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The Digital Single Market strategy aims to tackle restrictions on the free movement of data for reasons other than the protection of personal data. The initiatives announced by the European Commission (EC) are intended to remove the remaining barriers to the free movement of databin the single market.
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The EC’s initiative aims to enhance Europe’s data economy by dealing with unjustified restrictions on the free movement of data across European borders and clarifying a number of legal uncertainties.
Data localisation restrictions prevent the flow of certain data across borders in the single market, stating that such data must be stored and processed in the relevant state.
These restrictions may apply to privately held data, such as accounting documents, tax records or company records. They may also apply to government and public sector data, such as judicial records and national registries.
The EC hopes providers and users of data-driven services, such as cloud computing, will benefit from a single market that does not unnecessarily restrict the flow of data across borders.
The EC will hold discussions with member states and other stakeholders on the proportionality of data localisation restrictions to gather evidence on the nature of such restrictions and their impact on businesses and public sector organisations.
It will also launch enforcement actions and take further initiatives if necessary to address unjustified or disproportionate restrictions on data localisation.
The EC has identified a number of legal uncertainties arising from emerging issues in the data economy. It has launched consultations seeking policy and legal responses on the following issues:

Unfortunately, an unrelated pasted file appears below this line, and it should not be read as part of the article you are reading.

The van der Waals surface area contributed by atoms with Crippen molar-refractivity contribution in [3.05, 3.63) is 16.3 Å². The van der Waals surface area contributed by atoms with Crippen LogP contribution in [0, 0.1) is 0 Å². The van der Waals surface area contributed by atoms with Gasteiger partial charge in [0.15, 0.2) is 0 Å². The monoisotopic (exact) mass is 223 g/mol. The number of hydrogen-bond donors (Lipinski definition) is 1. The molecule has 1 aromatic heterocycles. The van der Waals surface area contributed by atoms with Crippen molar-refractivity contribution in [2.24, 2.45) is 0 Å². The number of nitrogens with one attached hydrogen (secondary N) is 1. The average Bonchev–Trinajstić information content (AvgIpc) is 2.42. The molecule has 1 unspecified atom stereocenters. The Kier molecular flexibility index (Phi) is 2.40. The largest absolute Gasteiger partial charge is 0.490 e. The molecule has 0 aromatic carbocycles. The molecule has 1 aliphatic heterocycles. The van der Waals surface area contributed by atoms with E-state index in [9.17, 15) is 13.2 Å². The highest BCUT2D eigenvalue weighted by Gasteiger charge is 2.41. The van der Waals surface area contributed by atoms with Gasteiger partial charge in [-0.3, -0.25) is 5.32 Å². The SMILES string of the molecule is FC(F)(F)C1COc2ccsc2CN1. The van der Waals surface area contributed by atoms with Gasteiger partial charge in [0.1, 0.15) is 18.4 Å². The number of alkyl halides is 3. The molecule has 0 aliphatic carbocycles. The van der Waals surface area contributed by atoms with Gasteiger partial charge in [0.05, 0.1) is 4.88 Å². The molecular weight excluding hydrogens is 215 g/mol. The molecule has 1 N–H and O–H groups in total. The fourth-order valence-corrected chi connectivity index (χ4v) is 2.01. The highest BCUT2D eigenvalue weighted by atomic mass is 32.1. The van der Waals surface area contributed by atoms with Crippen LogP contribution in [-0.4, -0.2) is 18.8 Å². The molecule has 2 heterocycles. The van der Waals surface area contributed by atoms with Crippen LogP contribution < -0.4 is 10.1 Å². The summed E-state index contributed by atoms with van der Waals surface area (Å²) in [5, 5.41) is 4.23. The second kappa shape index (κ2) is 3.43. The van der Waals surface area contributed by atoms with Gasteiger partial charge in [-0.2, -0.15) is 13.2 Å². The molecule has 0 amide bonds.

- Data access and transfer: wide use of non-personal machine-generated data can lead to great innovations, startups and new business models born in the Euroepean Union (EU).
- Liability related to data-based products and services: the current EU liability rules are not adapted to today’s digital, data-driven products and services.
- Data portability. Portability of non-personal data is currently complicated – for example, when a business wants to move large amounts of company data from one cloud service provider to another.
Data protection and e-Privacy
The EC has proposed an update to the e-Privacy Directive, which aims to amend the current rules to extend their scope to all electronic communication providers.
The update also aims to “create possibilities to process communication data and to reinforce trust and security in the Digital Single Market”, as well as align the rules for electronic communications with the newer and more stringent rules set out in the General Data Protection Regulation (GDPR).
The proposed rules have a number of key features, including expanding the coverage of the directive from traditional telecoms operators to new providers of electronic communications services, such as WhatsApp, Facebook Messenger, Skye and Gmail.